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Cell phones and driving: State Sen. Eide (D-Federal Way) leads the push for tougher law
A bill that makes it a primary offense to drive while operating a cell phone without the assistance of a hands-free device is awaiting the governor's signature.
Senate Bill 6345, sponsored by State Sen. Tracey Eide (D-Federal Way) and others passed in the Senate on Feb. 5. Its companion bill passed in the House on Thursday with 60 yeas and 37 nays. State Reps. Mark Miloscia (D) and Skip Priest (R), both of Federal Way, voted in favor of the bill.
Eide has long supported tougher laws about cell phone use while driving. In 1999, a Federal Way resident contacted Eide about his concerns regarding motorists who drive and talk on their cell phones. The resident's concern prompted Eide's sponsoring of this and similar bills, a spokesman for the senator said.
"I’ve fought for this for 10 years, and sometimes I thought this day would never come," Eide said in a prepared statement. "Maybe now people will pay attention to their driving instead of their conversations."
In 2007, legislation sponsored by Eide made talking or texting while driving a secondary offense. This made it possible for police to pull over a driver and ticket that person for the use of a cell phone while driving, but only if the driver was committing a primary offense, such as speeding. The bill did not "significantly alter drivers' habits," according to Eide's statement.
Under the new legislation, drivers using a cell phone to talk or text without the use of a hands-free device will be committing a primary offense. A hands-free device is described as a headset or earpiece; however, speakerphone mode is also acceptable, according to the law. Persons with an intermediate license may not use a cell phone to talk or text at any time during the operation of a moving motor vehicle, according to the bill. Violators caught disobeying the law could receive a $124 ticket. Infractions will not become part of a person's driving record, according to the bill.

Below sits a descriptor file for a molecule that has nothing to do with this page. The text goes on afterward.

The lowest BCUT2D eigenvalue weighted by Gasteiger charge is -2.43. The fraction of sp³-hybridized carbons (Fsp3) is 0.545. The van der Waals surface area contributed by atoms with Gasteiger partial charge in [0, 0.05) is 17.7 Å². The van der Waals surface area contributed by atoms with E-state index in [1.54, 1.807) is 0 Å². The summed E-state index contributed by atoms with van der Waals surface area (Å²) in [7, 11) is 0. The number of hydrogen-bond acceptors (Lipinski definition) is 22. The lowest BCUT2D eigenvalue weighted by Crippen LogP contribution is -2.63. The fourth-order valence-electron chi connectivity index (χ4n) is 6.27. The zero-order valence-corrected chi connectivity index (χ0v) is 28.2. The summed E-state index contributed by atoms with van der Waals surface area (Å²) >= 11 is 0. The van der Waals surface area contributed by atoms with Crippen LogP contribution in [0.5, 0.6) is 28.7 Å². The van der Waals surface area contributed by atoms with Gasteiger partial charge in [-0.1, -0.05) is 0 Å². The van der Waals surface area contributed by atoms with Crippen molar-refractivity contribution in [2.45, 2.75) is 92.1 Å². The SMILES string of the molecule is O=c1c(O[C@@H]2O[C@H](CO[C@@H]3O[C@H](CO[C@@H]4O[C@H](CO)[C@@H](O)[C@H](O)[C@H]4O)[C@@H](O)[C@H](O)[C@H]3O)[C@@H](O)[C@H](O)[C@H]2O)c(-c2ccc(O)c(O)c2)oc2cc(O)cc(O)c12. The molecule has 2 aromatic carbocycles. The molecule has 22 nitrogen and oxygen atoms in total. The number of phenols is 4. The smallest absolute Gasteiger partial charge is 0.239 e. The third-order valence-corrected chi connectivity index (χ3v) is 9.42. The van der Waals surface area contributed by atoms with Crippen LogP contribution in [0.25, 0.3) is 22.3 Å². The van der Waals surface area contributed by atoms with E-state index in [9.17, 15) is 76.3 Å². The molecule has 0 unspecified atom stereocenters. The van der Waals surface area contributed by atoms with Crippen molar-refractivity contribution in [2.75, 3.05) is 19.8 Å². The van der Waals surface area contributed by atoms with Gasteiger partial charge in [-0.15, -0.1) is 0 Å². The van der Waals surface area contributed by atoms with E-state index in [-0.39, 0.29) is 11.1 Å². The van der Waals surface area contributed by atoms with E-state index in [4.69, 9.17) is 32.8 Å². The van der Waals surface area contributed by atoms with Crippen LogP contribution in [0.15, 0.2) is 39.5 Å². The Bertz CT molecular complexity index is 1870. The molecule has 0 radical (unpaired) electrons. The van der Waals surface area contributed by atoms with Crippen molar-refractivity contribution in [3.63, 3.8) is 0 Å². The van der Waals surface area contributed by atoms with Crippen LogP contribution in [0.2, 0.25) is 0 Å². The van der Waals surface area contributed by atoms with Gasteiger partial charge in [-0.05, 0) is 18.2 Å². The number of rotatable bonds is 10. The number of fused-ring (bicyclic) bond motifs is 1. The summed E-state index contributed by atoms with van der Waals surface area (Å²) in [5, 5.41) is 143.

"Our roads will be safer and I believe lives will be saved as a result of this law," Eide said in her prepared statement.
There are a few exceptions to the rule. Persons operating an emergency vehicle, such as a police officer or fire personnel, are exempt. Individuals using a phone while driving to report an illegal activity, summon medical help or prevent injury to a person or property cannot be cited, according to the law. The law also exempts individuals using voice-operated GPS systems that are affixed to a vehicle, and individuals using a device permanently affixed to a vehicle to relay time sensitive information between a transit operator and that operator's dispatcher, according to the bill.
In her quest to strengthen the law, Eide enlisted the aid of the Washington State Driven to Distraction Task Force. The grass-roots group of Washington citizens is concerned with the state's number of drivers who talk or text on their cell phone while driving, according to the group's Web site.
Eide also asked Federal Way City Manager Brian Wilson to testify on behalf of the bill. Wilson urged legislators to make it a primary offense to talk or text on a handheld cell phone while driving.
Wilson's testimony was a bit of irony at work. This past year, he accidently rear-ended a vehicle while reading news headlines on his Blackberry. Wilson mistakenly thought traffic at a red light had begun to move. Wilson let off the brake pedal, hitting the vehicle in front of him. Wilson publicly apologized for the incident, which did not cause any major damage or harm to anyone.
Check it out
Read the bill in its entirety at http://apps.leg.wa.gov/billinfo/summary.aspx?bill=6345&year=2010